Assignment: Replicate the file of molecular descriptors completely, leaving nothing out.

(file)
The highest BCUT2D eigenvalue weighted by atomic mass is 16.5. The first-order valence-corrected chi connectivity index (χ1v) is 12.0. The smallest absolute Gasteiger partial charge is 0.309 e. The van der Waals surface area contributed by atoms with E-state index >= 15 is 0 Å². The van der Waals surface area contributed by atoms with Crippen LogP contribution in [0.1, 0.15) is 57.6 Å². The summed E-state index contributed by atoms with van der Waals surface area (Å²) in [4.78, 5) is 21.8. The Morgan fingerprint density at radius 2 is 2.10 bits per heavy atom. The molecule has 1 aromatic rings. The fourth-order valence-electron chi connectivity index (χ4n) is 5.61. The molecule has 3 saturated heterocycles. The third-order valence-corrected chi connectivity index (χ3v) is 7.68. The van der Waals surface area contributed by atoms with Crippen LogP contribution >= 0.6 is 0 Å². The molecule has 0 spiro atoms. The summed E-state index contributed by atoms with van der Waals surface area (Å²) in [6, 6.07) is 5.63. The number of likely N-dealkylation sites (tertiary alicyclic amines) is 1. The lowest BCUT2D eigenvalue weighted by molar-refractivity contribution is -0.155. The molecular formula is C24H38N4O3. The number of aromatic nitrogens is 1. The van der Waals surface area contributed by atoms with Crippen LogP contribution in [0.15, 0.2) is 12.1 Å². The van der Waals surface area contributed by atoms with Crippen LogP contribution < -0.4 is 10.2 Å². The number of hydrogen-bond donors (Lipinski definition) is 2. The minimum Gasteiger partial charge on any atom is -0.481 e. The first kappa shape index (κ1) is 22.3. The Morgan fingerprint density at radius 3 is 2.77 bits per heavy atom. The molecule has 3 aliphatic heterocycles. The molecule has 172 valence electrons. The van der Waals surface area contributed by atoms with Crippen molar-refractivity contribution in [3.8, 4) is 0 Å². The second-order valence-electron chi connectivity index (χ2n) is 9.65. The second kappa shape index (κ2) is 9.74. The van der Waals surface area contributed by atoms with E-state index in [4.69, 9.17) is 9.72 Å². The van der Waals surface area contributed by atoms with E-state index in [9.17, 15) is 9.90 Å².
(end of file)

The highest BCUT2D eigenvalue weighted by atomic mass is 16.5. The first-order valence-corrected chi connectivity index (χ1v) is 12.0. The smallest absolute Gasteiger partial charge is 0.309 e. The van der Waals surface area contributed by atoms with E-state index >= 15 is 0 Å². The van der Waals surface area contributed by atoms with Crippen LogP contribution in [0.1, 0.15) is 57.6 Å². The summed E-state index contributed by atoms with van der Waals surface area (Å²) in [4.78, 5) is 21.8. The Morgan fingerprint density at radius 2 is 2.10 bits per heavy atom. The molecule has 1 aromatic rings. The fourth-order valence-electron chi connectivity index (χ4n) is 5.61. The molecule has 3 saturated heterocycles. The third-order valence-corrected chi connectivity index (χ3v) is 7.68. The van der Waals surface area contributed by atoms with Crippen LogP contribution >= 0.6 is 0 Å². The molecule has 0 spiro atoms. The summed E-state index contributed by atoms with van der Waals surface area (Å²) in [6, 6.07) is 5.63. The number of likely N-dealkylation sites (tertiary alicyclic amines) is 1. The lowest BCUT2D eigenvalue weighted by molar-refractivity contribution is -0.155. The molecular formula is C24H38N4O3. The number of aromatic nitrogens is 1. The van der Waals surface area contributed by atoms with Crippen LogP contribution in [0.15, 0.2) is 12.1 Å². The van der Waals surface area contributed by atoms with Crippen LogP contribution < -0.4 is 10.2 Å². The number of hydrogen-bond donors (Lipinski definition) is 2. The minimum Gasteiger partial charge on any atom is -0.481 e. The first kappa shape index (κ1) is 22.3. The Morgan fingerprint density at radius 3 is 2.77 bits per heavy atom. The molecule has 3 aliphatic heterocycles. The molecule has 172 valence electrons. The van der Waals surface area contributed by atoms with Crippen molar-refractivity contribution in [3.8, 4) is 0 Å². The second-order valence-electron chi connectivity index (χ2n) is 9.65. The second kappa shape index (κ2) is 9.74. The van der Waals surface area contributed by atoms with E-state index in [4.69, 9.17) is 9.72 Å². The van der Waals surface area contributed by atoms with E-state index in [9.17, 15) is 9.90 Å².